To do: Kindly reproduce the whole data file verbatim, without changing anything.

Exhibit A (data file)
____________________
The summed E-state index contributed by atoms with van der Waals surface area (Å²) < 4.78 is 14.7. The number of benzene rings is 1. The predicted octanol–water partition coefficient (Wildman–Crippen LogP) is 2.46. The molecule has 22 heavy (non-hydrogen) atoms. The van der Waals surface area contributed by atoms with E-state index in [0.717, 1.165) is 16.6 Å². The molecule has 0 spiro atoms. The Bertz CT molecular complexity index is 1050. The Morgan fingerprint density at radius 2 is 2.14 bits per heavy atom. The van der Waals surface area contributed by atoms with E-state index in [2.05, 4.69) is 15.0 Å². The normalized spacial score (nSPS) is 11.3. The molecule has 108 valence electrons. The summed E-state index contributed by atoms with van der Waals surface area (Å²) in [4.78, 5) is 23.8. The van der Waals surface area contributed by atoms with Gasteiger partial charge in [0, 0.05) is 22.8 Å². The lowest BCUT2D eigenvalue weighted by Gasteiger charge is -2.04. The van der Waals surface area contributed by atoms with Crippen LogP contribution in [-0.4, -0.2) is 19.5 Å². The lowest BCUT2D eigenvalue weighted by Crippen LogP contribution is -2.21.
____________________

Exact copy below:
The summed E-state index contributed by atoms with van der Waals surface area (Å²) < 4.78 is 14.7. The number of benzene rings is 1. The predicted octanol–water partition coefficient (Wildman–Crippen LogP) is 2.46. The molecule has 22 heavy (non-hydrogen) atoms. The van der Waals surface area contributed by atoms with E-state index in [0.717, 1.165) is 16.6 Å². The molecule has 0 spiro atoms. The Bertz CT molecular complexity index is 1050. The Morgan fingerprint density at radius 2 is 2.14 bits per heavy atom. The van der Waals surface area contributed by atoms with E-state index in [2.05, 4.69) is 15.0 Å². The normalized spacial score (nSPS) is 11.3. The molecule has 108 valence electrons. The summed E-state index contributed by atoms with van der Waals surface area (Å²) in [4.78, 5) is 23.8. The van der Waals surface area contributed by atoms with Gasteiger partial charge in [0, 0.05) is 22.8 Å². The lowest BCUT2D eigenvalue weighted by Gasteiger charge is -2.04. The van der Waals surface area contributed by atoms with Crippen LogP contribution in [-0.4, -0.2) is 19.5 Å². The lowest BCUT2D eigenvalue weighted by Crippen LogP contribution is -2.21.